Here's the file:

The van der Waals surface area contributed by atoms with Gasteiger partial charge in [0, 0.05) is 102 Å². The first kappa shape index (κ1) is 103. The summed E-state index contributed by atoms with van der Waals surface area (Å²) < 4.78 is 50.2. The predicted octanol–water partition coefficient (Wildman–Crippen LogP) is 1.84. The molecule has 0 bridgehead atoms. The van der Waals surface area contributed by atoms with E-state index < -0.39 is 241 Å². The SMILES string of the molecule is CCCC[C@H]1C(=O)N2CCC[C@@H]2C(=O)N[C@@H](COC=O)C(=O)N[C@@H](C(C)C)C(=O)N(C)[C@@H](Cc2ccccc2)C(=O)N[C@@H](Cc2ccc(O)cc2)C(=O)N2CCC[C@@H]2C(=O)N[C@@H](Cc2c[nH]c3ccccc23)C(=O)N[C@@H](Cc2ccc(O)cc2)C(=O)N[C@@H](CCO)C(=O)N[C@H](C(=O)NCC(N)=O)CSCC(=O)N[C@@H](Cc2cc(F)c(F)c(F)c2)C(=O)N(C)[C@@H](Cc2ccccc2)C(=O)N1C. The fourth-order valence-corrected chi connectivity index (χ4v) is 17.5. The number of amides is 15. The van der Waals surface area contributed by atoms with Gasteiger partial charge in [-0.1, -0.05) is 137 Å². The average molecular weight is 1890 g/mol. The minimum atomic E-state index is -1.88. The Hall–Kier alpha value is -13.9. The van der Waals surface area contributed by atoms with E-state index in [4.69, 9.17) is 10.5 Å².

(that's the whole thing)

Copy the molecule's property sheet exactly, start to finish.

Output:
The van der Waals surface area contributed by atoms with Gasteiger partial charge in [0, 0.05) is 102 Å². The first kappa shape index (κ1) is 103. The summed E-state index contributed by atoms with van der Waals surface area (Å²) < 4.78 is 50.2. The predicted octanol–water partition coefficient (Wildman–Crippen LogP) is 1.84. The molecule has 0 bridgehead atoms. The van der Waals surface area contributed by atoms with E-state index < -0.39 is 241 Å². The SMILES string of the molecule is CCCC[C@H]1C(=O)N2CCC[C@@H]2C(=O)N[C@@H](COC=O)C(=O)N[C@@H](C(C)C)C(=O)N(C)[C@@H](Cc2ccccc2)C(=O)N[C@@H](Cc2ccc(O)cc2)C(=O)N2CCC[C@@H]2C(=O)N[C@@H](Cc2c[nH]c3ccccc23)C(=O)N[C@@H](Cc2ccc(O)cc2)C(=O)N[C@@H](CCO)C(=O)N[C@H](C(=O)NCC(N)=O)CSCC(=O)N[C@@H](Cc2cc(F)c(F)c(F)c2)C(=O)N(C)[C@@H](Cc2ccccc2)C(=O)N1C. The fourth-order valence-corrected chi connectivity index (χ4v) is 17.5. The number of amides is 15. The van der Waals surface area contributed by atoms with Gasteiger partial charge in [-0.1, -0.05) is 137 Å². The average molecular weight is 1890 g/mol. The minimum atomic E-state index is -1.88. The Hall–Kier alpha value is -13.9. The van der Waals surface area contributed by atoms with E-state index in [4.69, 9.17) is 10.5 Å².